Tom Jones, Culture Club and Shane Filan are on the bill for this summer's Punchestown Music Festival... but in 2003, an expletive-driven young fella from Detroit was the headliner at the Kildare track. Robert Mulhern remembers how the day - and night - went...
You know its a big gig when you can get off a mini-bus, grab an emergency slash and not have to break into a sprint to catch the mini-bus again.
It was like that when Eminem played in Punchestown in the summer of 2003.
There was a queue of toilet-stops that ran all the way from the racecourse to the Red Cow roundabout.
Eminem had a movie out around then called 8 Mile and some people had to walk that distance from Kill to the concert at the track.
I got a lift.
The van was packed with people and warm cans of Amstel.
But there was an obstruction. The council closed the Craddockstown Road and stuck a security man with a yellow jacket behind a metal barrier.
We knew the Osbournes lived out on the Craddockstown Road.
With the Blessington Road looking like an evacuation scene from a war film, we figured we’d beat the chaos with the excuse we were collecting Robbie.
Of course we didn’t know him.
“This lad must be f**kin popular,” said the security man, pulling the gate clear.
“Because yis are about the hundredth person gone to collect him!”
Tom Jones is set to play Punchestown in the summer. James Brown played there before him at Oxegen. And David Gray headlined the festival before that again.
But this gig sticks in the memory because it was a Thursday, and going from work in Naas to watch Eminemn in Punchestown — well, it felt bizarre.
The mood music that morning was a line of upset callers chewing the ear off Clem Ryan on KFM.
Sure wasn’t Punchestown the scene of some great equine feats? A track where Arkle once performed, not some expletive-driven young fella from Detroit.
You could spot all the heads arriving down from the North too.
The sky was gun barrel grey and it wasn’t particularly warm for June, but the Nordies were everywhere, decked out in GAA socks, white shorts and nursing warm cans of beer.
Then there was the environmental impact.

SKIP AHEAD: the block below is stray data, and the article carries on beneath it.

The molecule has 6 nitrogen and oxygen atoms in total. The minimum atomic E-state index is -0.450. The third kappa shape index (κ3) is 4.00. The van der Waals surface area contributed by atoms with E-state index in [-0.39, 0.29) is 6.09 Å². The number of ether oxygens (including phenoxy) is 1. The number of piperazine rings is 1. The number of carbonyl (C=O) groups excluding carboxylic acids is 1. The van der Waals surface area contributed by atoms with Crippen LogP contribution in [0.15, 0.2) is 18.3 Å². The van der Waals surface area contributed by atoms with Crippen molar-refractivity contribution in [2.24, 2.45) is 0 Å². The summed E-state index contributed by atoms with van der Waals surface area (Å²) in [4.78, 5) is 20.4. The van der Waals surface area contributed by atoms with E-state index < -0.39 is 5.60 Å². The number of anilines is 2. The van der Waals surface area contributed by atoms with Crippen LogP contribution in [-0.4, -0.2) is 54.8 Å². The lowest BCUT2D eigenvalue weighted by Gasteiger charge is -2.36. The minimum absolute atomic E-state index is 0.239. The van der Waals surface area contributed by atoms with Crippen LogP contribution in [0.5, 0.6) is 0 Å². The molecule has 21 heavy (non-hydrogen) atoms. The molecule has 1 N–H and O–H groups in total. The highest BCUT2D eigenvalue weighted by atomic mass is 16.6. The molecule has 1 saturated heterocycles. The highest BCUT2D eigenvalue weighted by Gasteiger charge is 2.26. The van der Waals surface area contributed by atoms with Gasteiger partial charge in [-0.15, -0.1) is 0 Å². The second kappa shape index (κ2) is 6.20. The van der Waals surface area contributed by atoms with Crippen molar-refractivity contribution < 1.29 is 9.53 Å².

Joe Kavanagh was doing a bit of farming out the back of Eadestown and I remember hearing serious complaints about the welfare of his cattle, grazing within earshot of the afternoon soundcheck.
The feedback from the microphones was deafening.
And you could hear the boom of the base drum, loud and clear... all the way to Ballysax!
When Eminem flew in by chopper everyone looked up. What he must have been thinking, looking out the window coming over Beggar’s End, God only knows.
But he was clearly out of kilter when he took to the stage.
“HELL-O DUBLIN,” he shouted, stalking the stage with his shirt off, and pointing the mic at us like it was a gun.
“Yer in Kildare, dickhead!”
In fairness, how was Eminem to know?
That one-liner could have been a highlight, until Eminem strung together all the one liners of his hit song Without Me.
The rap was relentless, darkness fell and the strobe lighting on stage sent blinding flashes of bright back towards Naas.
Standing there, where years before we used to go to ride the fairground, it was difficult to feel like this was anything but surreal.
Even the people who weren’t at the track felt it.
My folks had planned a quiet barbecue in the back garden in Lakelands, but whatever it was about the
atmosphere and the still of the air that night, they heard every boom of the base drum, every swear word, every line of Lose Yourself
“In the music, the moment, You own it, you got to never let it go!’
"You only get one shot, do not miss your chance to blow’
“This opportunity comes once in a lifetime…”
On it went, and it didn’t cost them €52.50.
It’s difficult to remember too much more after that — even for this column which depends on remembering to fill space.
All I know is that the Heineken cost a fiver a pop and it was better to buy two at a time.
Or four if you could find a helper.
Step up, Tom Jones.
Robert Mulhern is a London based journalist contracted to RTE's The Documentary on One. To contact our columnist, email firstname.lastname@example.org